My biggest complaint in the article was that each item that I have read or researched on AVaaS focused solely on the experience of the integrator. Each one was interested in how the integrator could benefit from such a service. Many of the pieces talk about the difference between Operating Expenses (OPEX) and Capital Expenses (CAPEX), and how they need to convince the customer that the thinking needs to change. Again — this is a focus on how to improve the integrator’s bottom line. I also wrote about how I could not make financial sense of how this benefited either party.
A few weeks after my article was published, Jean Pierre Overbeek, who is the CEO of BIS Group and the CDO of Econocom Netherlands, wrote an open letter to me, which was published in rAVe. I loved it that someone was getting into the debate, even if he was disagreeing with me. It was also pretty cool that people all over the world were reading my articles.
Jean, in his letter, says that his company likes to “positively surprise the end user with these AV solutions.” Now this is interesting to me, as it is one of the first references I have seen to benefiting the end user. However, he stops there and does not quite explain what surprising the end user actually means. This is what I want, and I think that all other customers NEED to hear. How is this new model going to surprise us? How is it going to benefit us? Give us some clear, concrete examples.
Jean also makes an argument that I hear regularly about AVaaS. Essentially, the argument is: Everything is going to as a service, so doesn’t it only make sense that AV does as well? My answer is, yes, but only when it makes sense to do so. Music as a service provides me value. I can listen to any song, anytime and not ever have to worry about whether I own it or not. Software as a service allows me to keep up with the latest versions of the software. This provides value when I don’t need to worry about various legislative or security updates with my software. Those make sense because they provide me value.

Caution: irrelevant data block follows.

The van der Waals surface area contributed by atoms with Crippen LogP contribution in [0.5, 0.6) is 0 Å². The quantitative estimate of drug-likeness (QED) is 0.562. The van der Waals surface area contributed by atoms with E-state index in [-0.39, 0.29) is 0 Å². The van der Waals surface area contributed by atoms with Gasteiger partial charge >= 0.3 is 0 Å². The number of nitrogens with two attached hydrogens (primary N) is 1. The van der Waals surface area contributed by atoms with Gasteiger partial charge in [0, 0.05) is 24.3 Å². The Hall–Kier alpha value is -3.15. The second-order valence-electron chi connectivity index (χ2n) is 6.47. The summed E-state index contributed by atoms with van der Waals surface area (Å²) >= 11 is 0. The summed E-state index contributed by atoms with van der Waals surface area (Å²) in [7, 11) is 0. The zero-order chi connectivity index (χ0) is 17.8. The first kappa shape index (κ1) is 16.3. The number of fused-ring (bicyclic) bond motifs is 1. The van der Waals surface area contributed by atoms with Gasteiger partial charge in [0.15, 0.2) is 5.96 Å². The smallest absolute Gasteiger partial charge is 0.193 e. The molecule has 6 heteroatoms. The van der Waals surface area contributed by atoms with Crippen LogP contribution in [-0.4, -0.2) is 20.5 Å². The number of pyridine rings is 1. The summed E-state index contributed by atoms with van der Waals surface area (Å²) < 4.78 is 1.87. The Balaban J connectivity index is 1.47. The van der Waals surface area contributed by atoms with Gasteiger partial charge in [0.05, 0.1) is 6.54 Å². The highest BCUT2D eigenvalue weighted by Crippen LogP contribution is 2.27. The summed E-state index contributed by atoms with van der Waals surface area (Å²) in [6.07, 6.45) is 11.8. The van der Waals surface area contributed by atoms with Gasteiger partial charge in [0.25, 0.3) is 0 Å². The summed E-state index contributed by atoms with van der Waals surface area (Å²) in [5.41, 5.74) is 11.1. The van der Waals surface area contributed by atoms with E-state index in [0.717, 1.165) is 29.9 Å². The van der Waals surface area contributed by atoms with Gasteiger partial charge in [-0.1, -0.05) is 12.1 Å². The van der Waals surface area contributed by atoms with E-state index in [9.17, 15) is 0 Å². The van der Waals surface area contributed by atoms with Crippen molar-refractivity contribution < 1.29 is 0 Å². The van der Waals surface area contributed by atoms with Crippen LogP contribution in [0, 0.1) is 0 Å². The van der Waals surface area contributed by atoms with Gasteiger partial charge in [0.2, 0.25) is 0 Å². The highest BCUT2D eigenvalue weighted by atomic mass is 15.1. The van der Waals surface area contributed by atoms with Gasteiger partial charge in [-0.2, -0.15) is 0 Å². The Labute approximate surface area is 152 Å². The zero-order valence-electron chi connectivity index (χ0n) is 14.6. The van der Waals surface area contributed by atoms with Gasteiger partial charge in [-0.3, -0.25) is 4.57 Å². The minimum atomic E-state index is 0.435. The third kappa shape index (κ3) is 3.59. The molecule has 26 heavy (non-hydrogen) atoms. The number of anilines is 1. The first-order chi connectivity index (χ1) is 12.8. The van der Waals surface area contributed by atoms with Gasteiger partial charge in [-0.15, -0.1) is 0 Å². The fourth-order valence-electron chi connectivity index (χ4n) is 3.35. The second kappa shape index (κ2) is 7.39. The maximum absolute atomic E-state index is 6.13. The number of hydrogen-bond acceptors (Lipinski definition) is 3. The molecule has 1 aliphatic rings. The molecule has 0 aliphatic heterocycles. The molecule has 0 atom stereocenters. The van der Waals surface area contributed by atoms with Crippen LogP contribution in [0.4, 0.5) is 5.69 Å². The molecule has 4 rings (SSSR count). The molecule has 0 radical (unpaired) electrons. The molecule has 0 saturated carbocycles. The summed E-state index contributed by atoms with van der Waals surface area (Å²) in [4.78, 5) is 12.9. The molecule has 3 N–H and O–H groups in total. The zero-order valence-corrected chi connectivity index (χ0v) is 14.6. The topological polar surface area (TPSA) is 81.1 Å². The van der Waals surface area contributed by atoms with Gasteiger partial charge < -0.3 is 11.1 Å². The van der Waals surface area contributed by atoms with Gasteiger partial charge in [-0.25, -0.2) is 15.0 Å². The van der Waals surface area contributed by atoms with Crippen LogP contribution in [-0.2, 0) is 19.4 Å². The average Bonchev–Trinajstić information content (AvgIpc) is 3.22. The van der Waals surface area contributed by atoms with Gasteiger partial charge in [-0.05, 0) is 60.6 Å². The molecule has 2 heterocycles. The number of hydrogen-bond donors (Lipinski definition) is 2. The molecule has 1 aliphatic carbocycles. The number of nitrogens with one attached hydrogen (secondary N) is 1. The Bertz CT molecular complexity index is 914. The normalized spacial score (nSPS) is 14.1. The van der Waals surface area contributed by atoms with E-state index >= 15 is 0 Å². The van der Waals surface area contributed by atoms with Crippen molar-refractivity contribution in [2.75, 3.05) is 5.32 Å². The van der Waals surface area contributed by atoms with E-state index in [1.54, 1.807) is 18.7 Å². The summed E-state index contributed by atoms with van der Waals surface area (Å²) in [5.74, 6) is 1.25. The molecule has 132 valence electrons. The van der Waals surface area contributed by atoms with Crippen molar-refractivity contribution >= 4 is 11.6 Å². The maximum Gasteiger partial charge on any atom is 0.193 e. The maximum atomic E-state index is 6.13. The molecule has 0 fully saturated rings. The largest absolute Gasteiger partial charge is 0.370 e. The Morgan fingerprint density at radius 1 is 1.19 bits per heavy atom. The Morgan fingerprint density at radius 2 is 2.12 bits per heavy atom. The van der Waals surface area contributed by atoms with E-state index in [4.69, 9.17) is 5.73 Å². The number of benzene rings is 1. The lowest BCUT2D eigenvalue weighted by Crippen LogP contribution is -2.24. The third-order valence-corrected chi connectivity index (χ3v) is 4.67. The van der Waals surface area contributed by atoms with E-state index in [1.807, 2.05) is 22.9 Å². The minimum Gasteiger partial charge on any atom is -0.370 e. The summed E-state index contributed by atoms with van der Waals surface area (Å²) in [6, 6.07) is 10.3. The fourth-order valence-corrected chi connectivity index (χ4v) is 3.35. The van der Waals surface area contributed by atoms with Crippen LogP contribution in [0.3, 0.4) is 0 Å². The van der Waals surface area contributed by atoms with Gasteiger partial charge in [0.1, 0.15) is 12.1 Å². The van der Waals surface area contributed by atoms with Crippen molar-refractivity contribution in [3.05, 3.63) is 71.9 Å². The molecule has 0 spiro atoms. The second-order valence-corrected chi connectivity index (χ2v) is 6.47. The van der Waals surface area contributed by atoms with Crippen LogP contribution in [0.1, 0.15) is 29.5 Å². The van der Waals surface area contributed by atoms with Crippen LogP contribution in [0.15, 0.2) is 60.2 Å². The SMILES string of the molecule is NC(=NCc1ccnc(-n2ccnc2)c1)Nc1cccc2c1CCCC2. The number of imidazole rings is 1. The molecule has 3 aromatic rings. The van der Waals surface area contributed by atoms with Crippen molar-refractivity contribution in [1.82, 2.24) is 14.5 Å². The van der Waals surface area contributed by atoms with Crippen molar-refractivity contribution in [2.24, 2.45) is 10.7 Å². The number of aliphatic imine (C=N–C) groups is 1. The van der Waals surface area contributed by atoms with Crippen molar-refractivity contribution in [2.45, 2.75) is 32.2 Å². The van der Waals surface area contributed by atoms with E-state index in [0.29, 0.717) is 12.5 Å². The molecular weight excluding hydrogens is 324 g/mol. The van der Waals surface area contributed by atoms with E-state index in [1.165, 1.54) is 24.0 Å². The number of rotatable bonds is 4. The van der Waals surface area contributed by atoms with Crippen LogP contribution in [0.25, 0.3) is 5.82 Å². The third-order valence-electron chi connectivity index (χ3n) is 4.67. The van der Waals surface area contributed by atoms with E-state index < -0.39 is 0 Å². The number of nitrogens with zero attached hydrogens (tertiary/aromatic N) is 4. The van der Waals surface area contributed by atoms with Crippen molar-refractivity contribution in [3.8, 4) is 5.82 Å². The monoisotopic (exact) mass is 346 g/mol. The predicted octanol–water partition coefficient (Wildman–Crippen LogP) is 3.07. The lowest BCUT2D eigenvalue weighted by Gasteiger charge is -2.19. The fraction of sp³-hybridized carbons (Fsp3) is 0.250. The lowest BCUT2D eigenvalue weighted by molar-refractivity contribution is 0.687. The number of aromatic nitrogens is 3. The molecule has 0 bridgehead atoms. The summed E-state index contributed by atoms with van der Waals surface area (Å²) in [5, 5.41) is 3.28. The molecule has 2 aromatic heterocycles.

I think Jean, and perhaps all of Europe is ahead of the U.S. on this. Jean’s company has close to 20 percent of its total revenue from AVaaS. From a curiosity standpoint, I would be interested to know what percent of its profit comes from AVaaS. Is the percentage higher or lower than traditional AV installations? I would assume higher, or integrators would not be moving towards this model. But, again, this is about benefiting the integrator.
Finally, Jean asks in the end whether I believe that AV systems is able to give the same experience seven years from now, or whether I believe that AV systems should last a decade. To that, I have to say, it depends. For an educational environment and most corporate environments, yes, I do think an AV system that was put in seven years ago can provide the same experience as today. I see it every day. Residential installations may be much different, and this is the area that I think AVaaS could have real value.
Finally, let’s move onto the discussion of OPEX versus CAPEX. I believe this is where things get confusing because people use the words to try and confuse people and make assumptions that are not true. For example, a comment on my post said, “But if companies save the money on the front-end, and budget for the term of the arrangement, the money will be there.” This comment was trying to point out that right now we operate on CAPEX, but OPEX funding could do it just as well. Well, hang on a minute. That depends on the term of said arrangement. If I install a $40,000 space, how long will the arrangement be for? And will that arrangement simply be the term divided by the total cost? No, I don’t think so. We deal with this all the time in budgeting, so the concepts are not new.
I am opening up the discussion again, and hoping for even more input on the topic. I would love to see a well thought out presentation on how AVaaS can benefit the industry as a whole, including the consumer. I would love to see if someone would be willing to host a webinar, or some other type of live discussion about the topic. I am not afraid to be wrong on this topic, but I think like most consumers, I want you to prove this concept to me.